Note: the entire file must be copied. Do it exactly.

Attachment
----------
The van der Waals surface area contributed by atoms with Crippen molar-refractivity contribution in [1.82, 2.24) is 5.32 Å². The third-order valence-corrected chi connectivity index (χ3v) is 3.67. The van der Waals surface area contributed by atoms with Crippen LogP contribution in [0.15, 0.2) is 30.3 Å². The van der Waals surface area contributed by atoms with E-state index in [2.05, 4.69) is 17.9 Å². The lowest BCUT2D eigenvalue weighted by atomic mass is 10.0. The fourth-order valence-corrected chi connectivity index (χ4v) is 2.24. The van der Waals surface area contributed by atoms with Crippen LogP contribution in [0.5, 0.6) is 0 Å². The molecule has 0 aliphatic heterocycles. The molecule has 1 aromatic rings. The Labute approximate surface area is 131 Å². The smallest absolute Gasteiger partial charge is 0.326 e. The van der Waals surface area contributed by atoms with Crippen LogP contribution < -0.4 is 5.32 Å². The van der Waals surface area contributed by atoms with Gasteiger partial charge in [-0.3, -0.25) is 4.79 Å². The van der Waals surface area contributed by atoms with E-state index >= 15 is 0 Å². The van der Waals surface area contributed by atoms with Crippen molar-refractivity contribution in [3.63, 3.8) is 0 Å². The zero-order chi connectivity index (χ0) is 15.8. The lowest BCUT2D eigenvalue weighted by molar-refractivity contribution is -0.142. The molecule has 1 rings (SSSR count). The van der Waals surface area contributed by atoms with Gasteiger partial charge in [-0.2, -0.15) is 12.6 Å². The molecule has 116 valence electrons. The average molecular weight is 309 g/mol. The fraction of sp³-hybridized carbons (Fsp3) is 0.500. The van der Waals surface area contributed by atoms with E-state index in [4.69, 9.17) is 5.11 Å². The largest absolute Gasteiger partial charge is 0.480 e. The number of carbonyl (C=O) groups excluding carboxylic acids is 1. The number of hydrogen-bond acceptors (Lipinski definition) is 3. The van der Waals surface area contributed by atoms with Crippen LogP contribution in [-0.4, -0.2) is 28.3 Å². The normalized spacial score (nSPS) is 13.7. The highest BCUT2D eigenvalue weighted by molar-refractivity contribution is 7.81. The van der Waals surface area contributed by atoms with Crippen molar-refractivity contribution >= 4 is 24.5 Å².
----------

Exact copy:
The van der Waals surface area contributed by atoms with Crippen molar-refractivity contribution in [1.82, 2.24) is 5.32 Å². The third-order valence-corrected chi connectivity index (χ3v) is 3.67. The van der Waals surface area contributed by atoms with Crippen LogP contribution in [0.15, 0.2) is 30.3 Å². The van der Waals surface area contributed by atoms with E-state index in [2.05, 4.69) is 17.9 Å². The lowest BCUT2D eigenvalue weighted by atomic mass is 10.0. The fourth-order valence-corrected chi connectivity index (χ4v) is 2.24. The van der Waals surface area contributed by atoms with Crippen LogP contribution in [0.5, 0.6) is 0 Å². The molecule has 0 aliphatic heterocycles. The molecule has 1 aromatic rings. The Labute approximate surface area is 131 Å². The smallest absolute Gasteiger partial charge is 0.326 e. The van der Waals surface area contributed by atoms with Crippen LogP contribution < -0.4 is 5.32 Å². The van der Waals surface area contributed by atoms with Gasteiger partial charge in [-0.3, -0.25) is 4.79 Å². The van der Waals surface area contributed by atoms with E-state index >= 15 is 0 Å². The van der Waals surface area contributed by atoms with Crippen molar-refractivity contribution in [3.63, 3.8) is 0 Å². The zero-order chi connectivity index (χ0) is 15.8. The lowest BCUT2D eigenvalue weighted by molar-refractivity contribution is -0.142. The molecule has 1 rings (SSSR count). The van der Waals surface area contributed by atoms with Gasteiger partial charge in [-0.2, -0.15) is 12.6 Å². The molecule has 116 valence electrons. The average molecular weight is 309 g/mol. The fraction of sp³-hybridized carbons (Fsp3) is 0.500. The van der Waals surface area contributed by atoms with E-state index in [4.69, 9.17) is 5.11 Å². The largest absolute Gasteiger partial charge is 0.480 e. The number of carbonyl (C=O) groups excluding carboxylic acids is 1. The number of hydrogen-bond acceptors (Lipinski definition) is 3. The van der Waals surface area contributed by atoms with Crippen LogP contribution in [-0.4, -0.2) is 28.3 Å². The normalized spacial score (nSPS) is 13.7. The highest BCUT2D eigenvalue weighted by molar-refractivity contribution is 7.81. The van der Waals surface area contributed by atoms with Crippen molar-refractivity contribution >= 4 is 24.5 Å².